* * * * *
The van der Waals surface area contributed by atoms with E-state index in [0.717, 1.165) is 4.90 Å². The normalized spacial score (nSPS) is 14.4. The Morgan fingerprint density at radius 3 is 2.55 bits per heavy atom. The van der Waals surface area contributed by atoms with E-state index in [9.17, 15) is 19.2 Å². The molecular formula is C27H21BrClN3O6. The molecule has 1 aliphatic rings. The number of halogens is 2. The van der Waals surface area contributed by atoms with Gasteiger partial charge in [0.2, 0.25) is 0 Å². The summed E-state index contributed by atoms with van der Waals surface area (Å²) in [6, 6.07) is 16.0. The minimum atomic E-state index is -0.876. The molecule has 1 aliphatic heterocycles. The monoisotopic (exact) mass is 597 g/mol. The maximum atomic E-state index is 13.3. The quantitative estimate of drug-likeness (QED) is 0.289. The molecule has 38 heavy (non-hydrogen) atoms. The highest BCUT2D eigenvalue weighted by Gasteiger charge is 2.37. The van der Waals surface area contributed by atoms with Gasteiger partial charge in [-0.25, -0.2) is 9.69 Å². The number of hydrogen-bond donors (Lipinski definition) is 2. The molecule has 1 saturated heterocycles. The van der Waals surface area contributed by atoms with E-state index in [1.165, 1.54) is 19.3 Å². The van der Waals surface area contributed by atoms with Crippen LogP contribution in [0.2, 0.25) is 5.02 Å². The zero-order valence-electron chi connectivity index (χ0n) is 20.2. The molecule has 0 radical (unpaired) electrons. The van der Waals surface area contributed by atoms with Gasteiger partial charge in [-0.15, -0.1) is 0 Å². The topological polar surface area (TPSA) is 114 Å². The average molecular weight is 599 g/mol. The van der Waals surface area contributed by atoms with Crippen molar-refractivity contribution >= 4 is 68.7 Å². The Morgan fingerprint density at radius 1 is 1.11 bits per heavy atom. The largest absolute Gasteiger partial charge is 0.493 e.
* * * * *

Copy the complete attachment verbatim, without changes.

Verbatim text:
The van der Waals surface area contributed by atoms with E-state index in [0.717, 1.165) is 4.90 Å². The normalized spacial score (nSPS) is 14.4. The Morgan fingerprint density at radius 3 is 2.55 bits per heavy atom. The van der Waals surface area contributed by atoms with E-state index in [9.17, 15) is 19.2 Å². The molecular formula is C27H21BrClN3O6. The molecule has 1 aliphatic rings. The number of halogens is 2. The van der Waals surface area contributed by atoms with Gasteiger partial charge in [0.2, 0.25) is 0 Å². The summed E-state index contributed by atoms with van der Waals surface area (Å²) in [6, 6.07) is 16.0. The minimum atomic E-state index is -0.876. The molecule has 1 aliphatic heterocycles. The monoisotopic (exact) mass is 597 g/mol. The maximum atomic E-state index is 13.3. The quantitative estimate of drug-likeness (QED) is 0.289. The molecule has 38 heavy (non-hydrogen) atoms. The highest BCUT2D eigenvalue weighted by Gasteiger charge is 2.37. The van der Waals surface area contributed by atoms with Gasteiger partial charge in [-0.25, -0.2) is 9.69 Å². The number of hydrogen-bond donors (Lipinski definition) is 2. The molecule has 1 saturated heterocycles. The van der Waals surface area contributed by atoms with E-state index in [1.165, 1.54) is 19.3 Å². The van der Waals surface area contributed by atoms with Crippen LogP contribution in [0.2, 0.25) is 5.02 Å². The zero-order valence-electron chi connectivity index (χ0n) is 20.2. The molecule has 0 radical (unpaired) electrons. The van der Waals surface area contributed by atoms with Gasteiger partial charge in [-0.15, -0.1) is 0 Å². The topological polar surface area (TPSA) is 114 Å². The average molecular weight is 599 g/mol. The van der Waals surface area contributed by atoms with Crippen molar-refractivity contribution >= 4 is 68.7 Å². The Morgan fingerprint density at radius 1 is 1.11 bits per heavy atom. The largest absolute Gasteiger partial charge is 0.493 e.